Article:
The JLR Classic heritage fleet still gets used in the way they were originally designed to be
After a very tasty packed lunch and a quick defrost by the fire pit, the Experience Land Rovers retire to their parking spaces and a brand-new Defender 90 V8 pulls up, piloted by one of JLR’s in-house test drivers. If the morning’s festivities didn’t get the adrenaline pumping enough, a hot lap of the off-road perimeter route in this 518bhp monster is bound to boost the heart rate.
A hot lap or two in the 518bhp Defender 90 gets the pulse racing
The first clients saddle up, and the L663 disappears off into the forest in a cacophony of eight-cylinder noise. Even on road-biased rubber, the Defender carves through the trees in total control, suspension flattening concrete ledges and water-filled holes without breaking a sweat, all while flicking frozen chunks of dirt high into the air. It disappears out of sight for a minute, before bursting into view at the far end of the off-road area. Screaming across the grass in huge off-camber drifts and obliterating any frozen puddles in its way, the 90 hurtles towards the waiting group of punters and pulls up in the parking area, mud dripping from the paintwork and steam rising from the massive blue brake calipers. Wearing expressions of awe and bewilderment at the capability of both the Defender and its driver, the guests clamber out and head to the picnic table for a cup of coffee to calm their nerves.
Puddle? What puddle!
I jump in next to see what all the fuss is about, and as my head gets pushed firmly into the headrest and the 90 cuts hard into the trees, wipers running flat out and V8 barking in my ears, it doesn’t take long. It feels like we’re on a Welsh rally stage rather than a test facility before we broadslide out onto the grass and launch over the yumps in the hillside, pulling up to the start line in a blur of noise and mud. ‘‘Want to go for another lap?’’ grins the driver. You bet I do.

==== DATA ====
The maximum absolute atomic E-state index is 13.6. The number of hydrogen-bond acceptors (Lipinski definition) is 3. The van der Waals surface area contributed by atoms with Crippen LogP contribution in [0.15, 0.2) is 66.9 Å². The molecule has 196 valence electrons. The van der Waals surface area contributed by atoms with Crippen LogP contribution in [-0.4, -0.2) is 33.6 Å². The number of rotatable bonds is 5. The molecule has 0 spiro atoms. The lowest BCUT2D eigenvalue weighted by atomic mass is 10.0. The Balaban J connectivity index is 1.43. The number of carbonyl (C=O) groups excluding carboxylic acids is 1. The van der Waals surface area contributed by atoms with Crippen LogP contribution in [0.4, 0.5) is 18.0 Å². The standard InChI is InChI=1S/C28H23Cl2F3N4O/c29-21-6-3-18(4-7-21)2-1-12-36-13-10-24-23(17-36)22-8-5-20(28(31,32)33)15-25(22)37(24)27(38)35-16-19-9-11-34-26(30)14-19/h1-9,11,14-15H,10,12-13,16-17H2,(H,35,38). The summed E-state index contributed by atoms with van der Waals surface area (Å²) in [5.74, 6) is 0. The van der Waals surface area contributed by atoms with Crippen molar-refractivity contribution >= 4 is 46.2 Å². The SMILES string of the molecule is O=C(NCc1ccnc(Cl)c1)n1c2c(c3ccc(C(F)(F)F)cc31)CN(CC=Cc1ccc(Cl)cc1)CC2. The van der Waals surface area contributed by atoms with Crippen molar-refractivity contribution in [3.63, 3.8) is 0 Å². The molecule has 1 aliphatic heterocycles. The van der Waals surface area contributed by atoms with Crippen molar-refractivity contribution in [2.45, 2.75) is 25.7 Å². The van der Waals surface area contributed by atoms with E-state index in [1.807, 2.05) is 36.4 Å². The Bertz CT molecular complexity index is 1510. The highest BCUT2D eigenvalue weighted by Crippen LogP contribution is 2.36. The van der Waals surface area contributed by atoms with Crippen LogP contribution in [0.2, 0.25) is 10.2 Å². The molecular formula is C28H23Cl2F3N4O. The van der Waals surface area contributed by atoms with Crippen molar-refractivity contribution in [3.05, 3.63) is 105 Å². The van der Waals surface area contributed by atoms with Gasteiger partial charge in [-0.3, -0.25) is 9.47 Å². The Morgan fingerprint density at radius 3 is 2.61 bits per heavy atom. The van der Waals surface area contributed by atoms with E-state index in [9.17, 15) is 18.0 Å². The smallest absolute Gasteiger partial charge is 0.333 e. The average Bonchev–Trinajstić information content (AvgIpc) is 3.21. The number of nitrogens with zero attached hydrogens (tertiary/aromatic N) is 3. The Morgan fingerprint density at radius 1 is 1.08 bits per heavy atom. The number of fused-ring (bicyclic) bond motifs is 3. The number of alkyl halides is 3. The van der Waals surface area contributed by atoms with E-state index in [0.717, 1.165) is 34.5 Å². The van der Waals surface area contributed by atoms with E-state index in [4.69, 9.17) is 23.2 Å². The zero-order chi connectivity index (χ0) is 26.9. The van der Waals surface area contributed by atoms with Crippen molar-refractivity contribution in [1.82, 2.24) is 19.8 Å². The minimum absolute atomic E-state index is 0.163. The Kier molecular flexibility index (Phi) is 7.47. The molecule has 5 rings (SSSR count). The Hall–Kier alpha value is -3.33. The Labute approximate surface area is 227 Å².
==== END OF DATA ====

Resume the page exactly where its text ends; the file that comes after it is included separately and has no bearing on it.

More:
Classic Works: Land Rovers, old and new
With the light fading, we pile into waiting L663s and head over to Classic Works’ headquarters at Ryton for a tour of the showroom and Collection. Swapping muddy boots for clean, we head inside the immaculate building and gaze upon the incredible stock for sale within. It’s heaven on earth for anyone into Land Rovers, and just as I’m calculating if a cheeky remortgage will let me stretch to a Works V8 90, we’re ushered through a corner door and into the huge, laboratory-clean workshop.
We meander through the bays, guided by Mike Bishop who’s keen to answer any burning questions and offers fascinating insights into how the Land Rovers are restored, and what goes into special projects like the Trophy II Defenders that are in the process of being assembled, sitting in various states of build.
Rack 'em up
Through another door, and into the Collection. Racks of Land Rovers span the huge building, from the £250k Range Rover Coupe that never made it to production, to a 44-inch-tyred Icelandic Defender, to a crashed Classic that starred in a Bond film and a bizarre electric Defender hybrid that runs Disco 2 axles cut-and-shut to give independent drive to each wheel, and hundreds more, it’s a mind-bending place, and one you won’t forget.
I could have stayed there for hours and chewed Mike’s ear about every vehicle in the place, but it was time for our day to end, though none of us wanted it to.
If you’re in the fortunate position to be a Jaguar Land Rover Classic customer and are on the fence about redeeming your Classic Experience, just do it – you won’t regret it, and you’ll leave wanting more. Similarly, if you’ve been tempted to take a tour of Classic Works or an off-road experience, go for it. It’s worth it just to visit the Collection. As Land Rover days out go, it’s hard to top.